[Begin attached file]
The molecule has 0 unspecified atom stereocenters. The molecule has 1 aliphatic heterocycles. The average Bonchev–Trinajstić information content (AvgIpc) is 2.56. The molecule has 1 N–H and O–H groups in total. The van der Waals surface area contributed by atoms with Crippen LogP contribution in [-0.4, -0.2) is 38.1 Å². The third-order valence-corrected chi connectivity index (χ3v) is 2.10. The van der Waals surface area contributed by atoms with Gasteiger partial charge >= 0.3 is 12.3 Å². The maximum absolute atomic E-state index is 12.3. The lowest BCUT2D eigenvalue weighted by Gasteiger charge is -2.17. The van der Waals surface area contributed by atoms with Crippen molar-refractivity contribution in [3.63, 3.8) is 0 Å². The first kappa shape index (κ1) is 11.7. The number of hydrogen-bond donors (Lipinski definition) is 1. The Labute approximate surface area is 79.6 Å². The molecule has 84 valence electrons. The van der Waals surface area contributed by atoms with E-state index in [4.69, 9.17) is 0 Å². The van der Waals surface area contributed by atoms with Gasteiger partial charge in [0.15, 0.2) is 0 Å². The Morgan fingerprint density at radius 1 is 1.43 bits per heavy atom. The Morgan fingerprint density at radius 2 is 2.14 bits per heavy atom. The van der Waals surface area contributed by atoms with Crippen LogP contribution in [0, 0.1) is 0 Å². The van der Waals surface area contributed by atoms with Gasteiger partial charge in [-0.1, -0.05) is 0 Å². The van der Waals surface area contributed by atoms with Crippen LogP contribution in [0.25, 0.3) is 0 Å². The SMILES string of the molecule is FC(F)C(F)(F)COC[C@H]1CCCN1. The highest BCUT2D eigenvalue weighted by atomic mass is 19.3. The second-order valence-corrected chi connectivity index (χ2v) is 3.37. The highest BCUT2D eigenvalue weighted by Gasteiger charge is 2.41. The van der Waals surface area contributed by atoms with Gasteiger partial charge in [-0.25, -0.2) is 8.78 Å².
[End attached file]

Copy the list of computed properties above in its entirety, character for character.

The molecule has 0 unspecified atom stereocenters. The molecule has 1 aliphatic heterocycles. The average Bonchev–Trinajstić information content (AvgIpc) is 2.56. The molecule has 1 N–H and O–H groups in total. The van der Waals surface area contributed by atoms with Crippen LogP contribution in [-0.4, -0.2) is 38.1 Å². The third-order valence-corrected chi connectivity index (χ3v) is 2.10. The van der Waals surface area contributed by atoms with Gasteiger partial charge >= 0.3 is 12.3 Å². The maximum absolute atomic E-state index is 12.3. The lowest BCUT2D eigenvalue weighted by Gasteiger charge is -2.17. The van der Waals surface area contributed by atoms with Crippen molar-refractivity contribution in [3.63, 3.8) is 0 Å². The first kappa shape index (κ1) is 11.7. The number of hydrogen-bond donors (Lipinski definition) is 1. The Labute approximate surface area is 79.6 Å². The molecule has 84 valence electrons. The van der Waals surface area contributed by atoms with E-state index in [4.69, 9.17) is 0 Å². The van der Waals surface area contributed by atoms with Gasteiger partial charge in [0.15, 0.2) is 0 Å². The Morgan fingerprint density at radius 1 is 1.43 bits per heavy atom. The Morgan fingerprint density at radius 2 is 2.14 bits per heavy atom. The van der Waals surface area contributed by atoms with Crippen LogP contribution in [0, 0.1) is 0 Å². The van der Waals surface area contributed by atoms with Gasteiger partial charge in [-0.1, -0.05) is 0 Å². The van der Waals surface area contributed by atoms with Crippen LogP contribution in [0.25, 0.3) is 0 Å². The SMILES string of the molecule is FC(F)C(F)(F)COC[C@H]1CCCN1. The highest BCUT2D eigenvalue weighted by atomic mass is 19.3. The second-order valence-corrected chi connectivity index (χ2v) is 3.37. The highest BCUT2D eigenvalue weighted by Gasteiger charge is 2.41. The van der Waals surface area contributed by atoms with Gasteiger partial charge in [-0.25, -0.2) is 8.78 Å².